>> There is one vital detail here: the XFS design in effect makes
>> two assumptions:
>> * The block layer is error free. By and large XFS does not even
>> check that the block layer behaves perfectly. It is the sysadm
>> responsibility to ensure that.
> Now, that's not quite accurate. XFS is -very- good at handling
> IO errors in general, and at detecting & handling metadata
But what about recovering from bad blocks? For example bad blocks
that happen in the middle of a chunk of metadata? IIRC one cannot
even pass a list of bad blocks to 'mkfs.xfs' (JFS can handle that
statically, 'ext3' semi-dynamically). If one is lucky XFS will
have in some cases enough redundancy in the metadata to allow a
repair, but it does not seem to me that this has been a design
goal, just happenstance and lots of work in 'xfs_repair'.
> (potentially coming up from bad hardware) at runtime.... (where
> "handling" may mean "detecting and shutting down gracefully")
Without data loss? Because that is what matter to quit a few
people. Handling data loss by acknowledging it is a bit of an
optimistic usage of "handling", even if ignoring errors is even
worse. My impression is that XFS assumes that the block layer
handles all data loss (and maybe corruption) issues.
> XFS -does- expect that when the hardware says an IO is complete,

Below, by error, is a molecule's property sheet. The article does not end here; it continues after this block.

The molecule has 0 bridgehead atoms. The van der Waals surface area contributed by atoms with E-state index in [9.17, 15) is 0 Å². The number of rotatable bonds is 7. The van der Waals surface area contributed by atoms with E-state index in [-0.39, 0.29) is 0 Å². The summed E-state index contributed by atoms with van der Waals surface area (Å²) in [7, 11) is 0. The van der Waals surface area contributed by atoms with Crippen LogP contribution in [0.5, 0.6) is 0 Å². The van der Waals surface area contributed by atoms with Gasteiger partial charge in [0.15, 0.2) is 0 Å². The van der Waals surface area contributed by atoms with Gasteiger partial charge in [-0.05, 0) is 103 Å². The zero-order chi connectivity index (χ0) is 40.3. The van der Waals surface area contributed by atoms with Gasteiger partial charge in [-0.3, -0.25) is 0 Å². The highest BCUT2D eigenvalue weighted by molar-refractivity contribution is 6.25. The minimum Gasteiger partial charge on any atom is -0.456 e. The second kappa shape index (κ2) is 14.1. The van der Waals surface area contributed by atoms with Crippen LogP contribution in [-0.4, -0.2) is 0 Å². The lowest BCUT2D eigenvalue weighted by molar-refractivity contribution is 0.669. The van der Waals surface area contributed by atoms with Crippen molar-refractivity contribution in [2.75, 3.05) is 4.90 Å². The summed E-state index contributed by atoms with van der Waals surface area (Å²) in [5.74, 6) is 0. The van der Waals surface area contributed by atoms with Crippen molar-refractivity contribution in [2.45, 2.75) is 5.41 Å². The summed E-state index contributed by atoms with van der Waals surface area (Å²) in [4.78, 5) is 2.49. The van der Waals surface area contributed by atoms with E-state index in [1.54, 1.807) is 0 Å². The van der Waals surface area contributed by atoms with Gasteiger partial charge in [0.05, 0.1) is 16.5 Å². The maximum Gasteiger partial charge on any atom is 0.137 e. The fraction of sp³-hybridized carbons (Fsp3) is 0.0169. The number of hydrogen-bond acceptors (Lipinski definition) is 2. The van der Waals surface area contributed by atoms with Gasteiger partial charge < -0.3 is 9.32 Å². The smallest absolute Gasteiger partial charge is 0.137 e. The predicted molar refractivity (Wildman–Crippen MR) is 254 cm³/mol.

> it is complete and safe on disk.
As to this, actually this is one of the few areas where XFS
actually is to be praised as it does try to check whether the
block layer claims to do that.
> If that's what you refer to then we're in agreement.
I was not saying that XFS ignores errors; I am referring to making
the file system detects and works around block layer failures
without data loss or at least usability loss.
Some file systems add metadata to each block or extent to
facilitate data reconstruction in the case of bad blocks arising,
whether detected by the block layer or even without, some add it
to facilitate metadata index reconstruction (e.g. accidentally
VFAT, by design Reiser).
Personally I think that designing XFS to put all data loss issues
to the block device layer was the right decision given its likely
goals. I am more of a believer in end-to-end reliability checks
and/or block layer redundancy.